Test, Tag and Trace: A digital solution for getting back to the office safely

7 September 2020


By Dr Veronica Martinez


As people across the UK gradually return to offices, a widely available, low-cost technology can help business protect their employees and ensure a COVID-safe workplace.


Drawing upon an easy-to-implement digital infrastructure, the Test, Tag and Trace approach developed at the Institute for Manufacturing is already in use in a major bank in Canada, a large multinational pharmaceutical company in Europe, and leading meat processor companies in North America. Carefully implemented and properly communicated to employees, it allows offices to open safely while the pandemic is still active.


When the pandemic is over, the same infrastructure could continue to provide employees with a secure working environment that could be quickly adapted to new circumstances and help minimise future disruption.


Secure and safe


At the core of this project is the secure and safe traceability of users with the support of digital technologies. The proposed approach encompasses the need for better management of processes which can limit infection spread, including management of employee movements, physical distancing, segmentation of personnel into groups, and coordination of sanitization activities.

The presence of a digital infrastructure helps to minimise the number of infringements by ensuring that the rules are clear and properly explained. This solution provides both employee visibility and privacy, acting as a digital twin when they are at work but conferring invisibility on the employee the moment they leave the site.


How it works

  1. TEST

First, each member of staff is tested for COVID-19. Initially, this could be done by taking their temperature but laboratory testing could be introduced later as it becomes more widely available and turnaround times become faster. If the test proves negative, the employee will be certified and their available-for-work status uploaded anonymously to a secure database. They are now safe to enter the controlled workspace.

  1. TAG

Next, a lightweight Bluetooth tag, roughly the size of a stick of gum attached to an ID badge, swipe card or pocket, will be read by hubs strategically placed at key points around the building or site, and at entrances and exits.

  1. TRACE

As they move around, each employee’s tag sends a signal to the hubs they encounter, which feed information to a database. Real-time data analytics match employee locations with a set of rules assigned to their role, check that they are in an authorised area at an appropriate time and within the safe limit of number of people for that particular workspace (see Figure 1). In addition, the employee could also choose to have an app on their phone which warns them if rules have been breached nearby or if there are places they should avoid.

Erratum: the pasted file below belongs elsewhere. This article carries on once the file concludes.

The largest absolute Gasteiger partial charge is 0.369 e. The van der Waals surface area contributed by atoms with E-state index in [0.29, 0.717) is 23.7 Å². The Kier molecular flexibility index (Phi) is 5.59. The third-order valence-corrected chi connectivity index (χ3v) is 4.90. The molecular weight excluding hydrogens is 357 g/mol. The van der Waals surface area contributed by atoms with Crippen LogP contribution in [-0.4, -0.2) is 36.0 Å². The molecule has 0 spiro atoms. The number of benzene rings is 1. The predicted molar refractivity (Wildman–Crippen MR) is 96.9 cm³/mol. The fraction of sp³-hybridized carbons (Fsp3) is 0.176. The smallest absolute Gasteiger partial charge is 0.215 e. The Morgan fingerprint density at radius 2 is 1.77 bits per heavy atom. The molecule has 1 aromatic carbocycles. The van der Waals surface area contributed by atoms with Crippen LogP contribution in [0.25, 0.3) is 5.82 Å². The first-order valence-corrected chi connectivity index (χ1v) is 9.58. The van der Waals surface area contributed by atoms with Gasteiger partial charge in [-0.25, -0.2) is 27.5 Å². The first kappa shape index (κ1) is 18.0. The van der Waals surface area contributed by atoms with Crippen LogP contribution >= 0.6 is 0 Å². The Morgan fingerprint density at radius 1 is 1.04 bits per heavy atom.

Figure 1: Real-time visibility of employees


With the Test, Tag and Trace system implemented: The illustration on the left indicates staff location; the dots turn red when social distance is breached. The illustration on the right shows a warning that four staff members in the room exceeds the assigned limit of three.


A digital infrastructure for a safe working environment



Governments around the world are setting out operational guidance for businesses preparing for a new way of working. While these recommendations are rightly informed by expert advice from clinicians, epidemiologists, infectious disease and public health specialists, they have thus far ignored the critical role technology could play in making the workplace a safer place for employees.


The digitally-enabled Test, Tag and Trace approach will mean employees can get on with their work, confident that they will be alerted to any unsafe behaviours, either by themselves or their colleagues, playing a valuable part in building strong procedures and confidence that people can return to the office safely.




Dr Veronica Martinez and Dr Mahsa Honary presented more about this research during a webinar - covering how the system works and answering questions from the audience.


Watch the webinar




The researchers are also available for interview. For press enquiries, please contact Jason Naselli, Content and Communications Manager, at jvn22@cam.ac.uk


About the research


This research acknowledges the support of the EPSRC New Industrial Systems: OMMS - Optimising Me Manufacturing System research grant [EP/R022534/1].


For more information contact Dr Martinez at vm338@cam.ac.uk


Reference to the academic publication


Honary M., Martinez V., Wlazlowski T., Helal S., von Oertzen H. and Honary S. (2020) “Getting the country back to work, safely: A digital solution”, ACM Digital Government: Research and Practice, COVID-19: Rapid Responses, Government Policies, and Impacts. 1(1).

For further information please contact:

Jason Naselli

E: jvn22@cam.ac.uk